Consciousness in Gaudapada’s Mandukya-karika

by V. Sujata Raju | 2013 | 126,917 words

This page relates ‘three levels of knowledge’ of the study on Consciousness as presented by Gaudapada in his Mandukya-karika. Being a commentary on the Mandukya Upanishad, it investigates the nature of consciousness and the three states of experience (i.e., wakeful, dream and deep sleep) which it pervades. This essay shows how the Gaudapadakarika establishes the nature of Consciousness as the ultimate self-luminous principle.

Gauḍapada in karikās 87-89 discusses the teaching of the three levels of knowledge.

In karikās 87 he begins thus:

‘(Vedānta) recognises the ordinary (empirical) state of waking in which duality, consisting of objects and ideas of coming in contact with them, is known. It further recognises another more subtle state (i.e., the dream common to all) in which is experienced duality, consisting of idea of coming in contact with the objects, though such objects do not exist’.

According to Śaṅkara, since the philosophies of the disputants are at conflict by contradicting one another, they lead to the relative empirical existence of the world (saṃsāra). Their doctrines are characterised by attachment and aversion. Having shown from their own reasoning that their doctrines are false, it has been concluded that the philosophy of Advaita alone gives us (samyakdarśanam) true knowledge. The philosophy of non-duality (advaita) is by its very nature peaceful, free from the defects of attachment/attraction and aversion/repulsion. This is also free from the fourfold alternative predicates of is, is not, both or neither.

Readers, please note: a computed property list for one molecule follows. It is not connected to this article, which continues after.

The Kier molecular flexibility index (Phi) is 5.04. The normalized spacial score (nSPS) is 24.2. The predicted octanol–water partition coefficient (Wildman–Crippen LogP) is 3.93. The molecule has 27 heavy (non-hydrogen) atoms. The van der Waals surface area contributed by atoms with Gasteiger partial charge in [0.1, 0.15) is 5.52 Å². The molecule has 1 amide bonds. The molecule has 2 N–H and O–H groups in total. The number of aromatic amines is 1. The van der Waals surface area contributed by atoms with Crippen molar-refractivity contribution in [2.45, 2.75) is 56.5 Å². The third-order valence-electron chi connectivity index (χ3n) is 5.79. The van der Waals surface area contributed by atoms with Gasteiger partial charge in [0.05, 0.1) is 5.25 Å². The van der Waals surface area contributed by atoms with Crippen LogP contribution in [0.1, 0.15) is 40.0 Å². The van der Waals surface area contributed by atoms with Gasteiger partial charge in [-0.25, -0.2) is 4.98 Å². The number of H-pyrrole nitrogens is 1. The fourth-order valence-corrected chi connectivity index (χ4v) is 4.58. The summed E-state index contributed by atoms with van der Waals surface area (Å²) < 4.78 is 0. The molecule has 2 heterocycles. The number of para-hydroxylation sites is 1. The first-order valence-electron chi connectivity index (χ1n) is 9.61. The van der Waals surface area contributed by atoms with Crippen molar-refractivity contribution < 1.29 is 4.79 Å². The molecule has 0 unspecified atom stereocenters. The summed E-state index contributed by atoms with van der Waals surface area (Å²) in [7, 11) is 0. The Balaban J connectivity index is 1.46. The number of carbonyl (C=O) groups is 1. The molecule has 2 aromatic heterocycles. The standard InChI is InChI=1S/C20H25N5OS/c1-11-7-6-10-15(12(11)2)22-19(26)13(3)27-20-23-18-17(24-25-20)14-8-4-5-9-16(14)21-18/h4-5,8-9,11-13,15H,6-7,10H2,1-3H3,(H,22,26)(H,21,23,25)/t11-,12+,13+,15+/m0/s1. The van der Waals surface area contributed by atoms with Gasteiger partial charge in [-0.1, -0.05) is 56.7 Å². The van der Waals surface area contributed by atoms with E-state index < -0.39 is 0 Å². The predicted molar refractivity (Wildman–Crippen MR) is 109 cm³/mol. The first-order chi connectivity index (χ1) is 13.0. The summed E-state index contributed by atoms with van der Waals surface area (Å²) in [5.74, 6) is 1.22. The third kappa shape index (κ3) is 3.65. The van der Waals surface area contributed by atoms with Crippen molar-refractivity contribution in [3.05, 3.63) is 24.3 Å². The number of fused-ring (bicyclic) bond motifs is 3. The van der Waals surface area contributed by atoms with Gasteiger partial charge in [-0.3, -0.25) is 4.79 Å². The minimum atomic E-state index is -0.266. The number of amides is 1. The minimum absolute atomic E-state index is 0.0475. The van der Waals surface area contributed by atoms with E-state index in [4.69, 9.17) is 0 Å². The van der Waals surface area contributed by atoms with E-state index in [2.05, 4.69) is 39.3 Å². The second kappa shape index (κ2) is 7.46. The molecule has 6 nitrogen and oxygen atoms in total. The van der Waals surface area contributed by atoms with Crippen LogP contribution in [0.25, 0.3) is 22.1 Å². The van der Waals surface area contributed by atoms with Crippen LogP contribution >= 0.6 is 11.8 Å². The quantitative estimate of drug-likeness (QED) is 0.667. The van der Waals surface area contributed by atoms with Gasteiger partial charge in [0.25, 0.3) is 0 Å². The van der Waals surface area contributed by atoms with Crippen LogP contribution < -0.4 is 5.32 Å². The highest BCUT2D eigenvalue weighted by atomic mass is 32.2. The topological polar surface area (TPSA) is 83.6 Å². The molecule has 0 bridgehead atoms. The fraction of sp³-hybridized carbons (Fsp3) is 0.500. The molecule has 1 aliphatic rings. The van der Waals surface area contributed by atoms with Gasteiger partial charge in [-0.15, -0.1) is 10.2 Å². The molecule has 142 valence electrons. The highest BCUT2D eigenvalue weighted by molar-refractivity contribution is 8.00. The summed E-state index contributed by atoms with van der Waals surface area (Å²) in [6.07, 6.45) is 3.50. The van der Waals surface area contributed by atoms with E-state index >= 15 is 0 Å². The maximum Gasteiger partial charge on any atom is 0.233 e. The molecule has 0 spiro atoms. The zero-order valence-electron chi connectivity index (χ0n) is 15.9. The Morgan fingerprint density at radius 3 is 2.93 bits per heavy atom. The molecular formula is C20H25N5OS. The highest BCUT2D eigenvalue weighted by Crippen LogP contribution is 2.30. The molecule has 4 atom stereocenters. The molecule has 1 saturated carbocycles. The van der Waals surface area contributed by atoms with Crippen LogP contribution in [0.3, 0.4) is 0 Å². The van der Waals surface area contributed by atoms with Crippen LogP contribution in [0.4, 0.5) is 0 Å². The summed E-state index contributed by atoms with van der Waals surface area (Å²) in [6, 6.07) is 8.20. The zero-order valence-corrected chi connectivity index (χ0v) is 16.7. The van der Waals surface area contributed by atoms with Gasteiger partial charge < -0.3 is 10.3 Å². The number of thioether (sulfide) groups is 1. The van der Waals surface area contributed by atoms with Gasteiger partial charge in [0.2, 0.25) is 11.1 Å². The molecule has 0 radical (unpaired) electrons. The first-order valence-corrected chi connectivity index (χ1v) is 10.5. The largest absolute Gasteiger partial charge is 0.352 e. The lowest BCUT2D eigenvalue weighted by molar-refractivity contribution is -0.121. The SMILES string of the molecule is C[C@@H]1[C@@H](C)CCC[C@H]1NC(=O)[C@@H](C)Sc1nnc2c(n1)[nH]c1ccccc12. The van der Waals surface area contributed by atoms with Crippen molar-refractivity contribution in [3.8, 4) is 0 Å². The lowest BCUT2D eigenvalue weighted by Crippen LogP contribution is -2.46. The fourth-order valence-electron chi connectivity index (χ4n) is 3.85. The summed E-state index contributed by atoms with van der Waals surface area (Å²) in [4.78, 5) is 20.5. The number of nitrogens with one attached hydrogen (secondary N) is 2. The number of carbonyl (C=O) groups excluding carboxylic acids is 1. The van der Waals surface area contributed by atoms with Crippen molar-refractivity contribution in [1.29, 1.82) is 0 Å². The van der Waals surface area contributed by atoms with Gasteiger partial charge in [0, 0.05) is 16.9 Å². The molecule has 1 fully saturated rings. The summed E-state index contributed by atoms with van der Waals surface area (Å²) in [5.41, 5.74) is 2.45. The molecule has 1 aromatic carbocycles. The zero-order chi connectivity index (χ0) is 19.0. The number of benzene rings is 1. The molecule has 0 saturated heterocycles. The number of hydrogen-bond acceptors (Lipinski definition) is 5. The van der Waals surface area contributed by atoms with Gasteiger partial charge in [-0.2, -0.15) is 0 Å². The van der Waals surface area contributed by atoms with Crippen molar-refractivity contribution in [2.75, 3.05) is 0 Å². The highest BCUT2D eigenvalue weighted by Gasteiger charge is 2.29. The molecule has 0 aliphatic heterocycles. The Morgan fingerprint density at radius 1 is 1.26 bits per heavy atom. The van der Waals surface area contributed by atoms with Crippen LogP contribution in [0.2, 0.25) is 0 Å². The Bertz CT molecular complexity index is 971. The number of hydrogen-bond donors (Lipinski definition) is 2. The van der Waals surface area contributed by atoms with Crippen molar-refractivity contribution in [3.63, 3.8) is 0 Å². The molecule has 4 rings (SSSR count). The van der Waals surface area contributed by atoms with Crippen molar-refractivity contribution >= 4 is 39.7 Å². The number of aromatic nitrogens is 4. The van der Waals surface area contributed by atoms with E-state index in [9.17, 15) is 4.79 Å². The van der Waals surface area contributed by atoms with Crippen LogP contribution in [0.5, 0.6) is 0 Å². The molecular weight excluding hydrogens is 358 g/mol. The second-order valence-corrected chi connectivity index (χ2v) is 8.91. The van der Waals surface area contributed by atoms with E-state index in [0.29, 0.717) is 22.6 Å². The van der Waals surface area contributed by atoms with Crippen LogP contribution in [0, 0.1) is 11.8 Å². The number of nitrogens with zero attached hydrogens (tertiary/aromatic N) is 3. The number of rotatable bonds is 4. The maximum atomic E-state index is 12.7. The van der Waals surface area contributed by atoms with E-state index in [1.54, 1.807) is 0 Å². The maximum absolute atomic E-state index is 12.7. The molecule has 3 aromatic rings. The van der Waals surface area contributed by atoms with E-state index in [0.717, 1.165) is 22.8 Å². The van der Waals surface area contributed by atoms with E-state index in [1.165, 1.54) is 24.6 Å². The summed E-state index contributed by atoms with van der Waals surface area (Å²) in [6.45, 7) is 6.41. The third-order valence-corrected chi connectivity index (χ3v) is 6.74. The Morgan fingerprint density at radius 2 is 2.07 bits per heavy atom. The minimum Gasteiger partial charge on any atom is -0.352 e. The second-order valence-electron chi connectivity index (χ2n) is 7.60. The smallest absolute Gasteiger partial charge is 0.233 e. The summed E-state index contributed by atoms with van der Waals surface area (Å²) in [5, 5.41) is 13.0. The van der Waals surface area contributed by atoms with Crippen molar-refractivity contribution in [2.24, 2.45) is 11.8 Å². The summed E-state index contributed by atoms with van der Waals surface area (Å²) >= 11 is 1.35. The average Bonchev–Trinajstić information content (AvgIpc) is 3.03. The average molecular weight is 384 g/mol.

Śaṅkara says that the author Gauḍapāda in this kārikā explains the Vedāntic method of arriving at Truth. The word ‘savastu’ in the kārikā means objects perceived in the empirical state with the help of external sense organs. ‘Savastu’ means accompanied/co-exists with objects. Similarly, the world ‘sopalambhaṃ’ in this kārikā means that which co-exists with experience/perception, it refers to duality (dvaym), this is the common source of all behaviour, including scripture and teacher etc., characterised with subject-object relationship. It is the empirical state (laukikam). This is known as the waking (jāgarita) state. In the Upaniṣads, the waking state is known (iṣyate) to be of such characteristics.

Again the word ‘avastu” in this kārikā means that kind of experience where there is no saṃvrti. That is where there is experience without the help of external sense organs. The word ‘sopalambhaṃ’ means perception as if there are objects even though there is absence of objects. This is known as the dream state (śuddha lakkika). This is again common to all creatures. The pure (śuddham), objectless dream state is different from and subtler than the gross objects of the waking state.